Pak trio to be charged under UK corruption law: report
Pakistani trio of Salman Butt, Mohammad Aamir and Mohammad Asif, who were suspended by the ICC for their alleged involvement in spot-fixing, are likely to be charged under corruption law after a landmark ruling by the Attorney General.world Updated: Nov 30, 2010 23:11 IST
Pakistani trio of Salman Butt, Mohammad Aamir and Mohammad Asif, who were suspended by the ICC for their alleged involvement in spot-fixing, are likely to be charged under a 104-year-old corruption law after a landmark ruling by the Attorney General, a report claimed.
The Telegraph said, quoting legal and police sources, that "there is a strong appetite to prosecute Butt, Asif and Amir under the corruption law.
"It comes after another cricketer accused of similar claims has been charged under the rarely-used corruption law, and for cheating under the new Gambling Act," the report said.
"The Attorney General rubber-stamped the decision to prosecute former Essex seamer Mervyn Westfield for deliberately bowling badly during a one-day game against Durham.
"It (Westfield case) paved the way for charges against the Pakistan cricketers," the report said.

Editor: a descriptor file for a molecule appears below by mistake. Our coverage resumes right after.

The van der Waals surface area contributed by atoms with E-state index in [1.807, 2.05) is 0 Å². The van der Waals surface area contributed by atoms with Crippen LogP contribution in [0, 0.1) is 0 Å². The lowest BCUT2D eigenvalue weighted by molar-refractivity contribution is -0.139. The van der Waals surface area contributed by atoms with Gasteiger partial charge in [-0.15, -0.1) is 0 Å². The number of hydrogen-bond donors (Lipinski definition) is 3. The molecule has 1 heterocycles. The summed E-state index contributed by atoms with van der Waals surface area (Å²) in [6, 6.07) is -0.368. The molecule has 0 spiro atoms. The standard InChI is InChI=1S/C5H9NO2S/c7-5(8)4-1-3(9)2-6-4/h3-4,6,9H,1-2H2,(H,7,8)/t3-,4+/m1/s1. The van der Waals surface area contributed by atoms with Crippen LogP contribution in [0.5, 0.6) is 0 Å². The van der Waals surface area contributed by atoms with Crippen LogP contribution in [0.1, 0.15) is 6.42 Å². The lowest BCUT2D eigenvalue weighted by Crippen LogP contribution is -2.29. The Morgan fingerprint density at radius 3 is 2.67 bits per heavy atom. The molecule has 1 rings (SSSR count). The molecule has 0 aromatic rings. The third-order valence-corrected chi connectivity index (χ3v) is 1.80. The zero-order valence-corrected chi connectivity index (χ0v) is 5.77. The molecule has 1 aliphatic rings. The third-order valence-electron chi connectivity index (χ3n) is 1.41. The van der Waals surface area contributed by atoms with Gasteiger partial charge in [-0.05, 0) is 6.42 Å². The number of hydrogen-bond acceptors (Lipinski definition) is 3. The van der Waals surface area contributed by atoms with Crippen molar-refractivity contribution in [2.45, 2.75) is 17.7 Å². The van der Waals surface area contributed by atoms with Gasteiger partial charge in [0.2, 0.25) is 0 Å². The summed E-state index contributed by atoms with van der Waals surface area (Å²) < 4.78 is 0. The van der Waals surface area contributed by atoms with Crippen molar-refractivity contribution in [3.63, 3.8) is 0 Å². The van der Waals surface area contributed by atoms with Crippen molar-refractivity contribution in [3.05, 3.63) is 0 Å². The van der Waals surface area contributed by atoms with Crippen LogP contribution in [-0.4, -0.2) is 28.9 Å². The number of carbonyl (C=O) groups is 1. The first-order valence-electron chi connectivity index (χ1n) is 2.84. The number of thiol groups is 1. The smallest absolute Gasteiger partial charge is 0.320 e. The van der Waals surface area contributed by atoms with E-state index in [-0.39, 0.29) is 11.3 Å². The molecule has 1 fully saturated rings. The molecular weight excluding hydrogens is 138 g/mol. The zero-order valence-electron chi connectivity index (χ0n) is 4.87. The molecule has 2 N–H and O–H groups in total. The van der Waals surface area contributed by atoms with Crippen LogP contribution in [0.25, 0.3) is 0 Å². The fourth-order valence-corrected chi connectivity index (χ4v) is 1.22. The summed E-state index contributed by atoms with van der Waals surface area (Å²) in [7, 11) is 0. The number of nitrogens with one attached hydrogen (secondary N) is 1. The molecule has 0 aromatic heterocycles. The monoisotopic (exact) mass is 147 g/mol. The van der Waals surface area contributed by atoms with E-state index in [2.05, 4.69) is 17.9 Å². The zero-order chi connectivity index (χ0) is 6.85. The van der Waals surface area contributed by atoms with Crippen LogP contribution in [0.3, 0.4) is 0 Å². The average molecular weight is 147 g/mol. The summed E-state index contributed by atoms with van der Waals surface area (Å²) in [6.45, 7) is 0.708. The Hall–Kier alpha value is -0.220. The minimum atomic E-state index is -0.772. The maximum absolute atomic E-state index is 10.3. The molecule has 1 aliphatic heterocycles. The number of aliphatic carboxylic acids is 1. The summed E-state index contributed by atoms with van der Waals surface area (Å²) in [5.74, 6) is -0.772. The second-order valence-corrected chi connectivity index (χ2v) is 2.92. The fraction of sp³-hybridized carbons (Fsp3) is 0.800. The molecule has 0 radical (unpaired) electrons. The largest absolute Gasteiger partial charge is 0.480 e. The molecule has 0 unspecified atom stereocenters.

Scotland Yard detectives interviewed the Pakistan trio in September on suspicion of defrauding bookmakers after a 'News of the World' sting claimed they received orders from bookie Mazhar Majeed to deliberately bowl no-balls in the Lord's Test against England.
In the NOTW sting, Majeed received 150,000 pound sterling from an undercover reporter.
Two files of evidence have been passed by police to the Crown Prosecution Service, whose lawyers are under pressure to make a decision on any charges ahead of the February's Cricket World Cup, which is being held in India, Sri Lanka and Bangladesh.
They will now be able to refer to the precedent set by Dominic Grieve, the Attorney General, in the Westfield case -making charges more likely.
Westfield was originally charged with conspiracy to defraud after an investigation into a match against Durham in September 2009.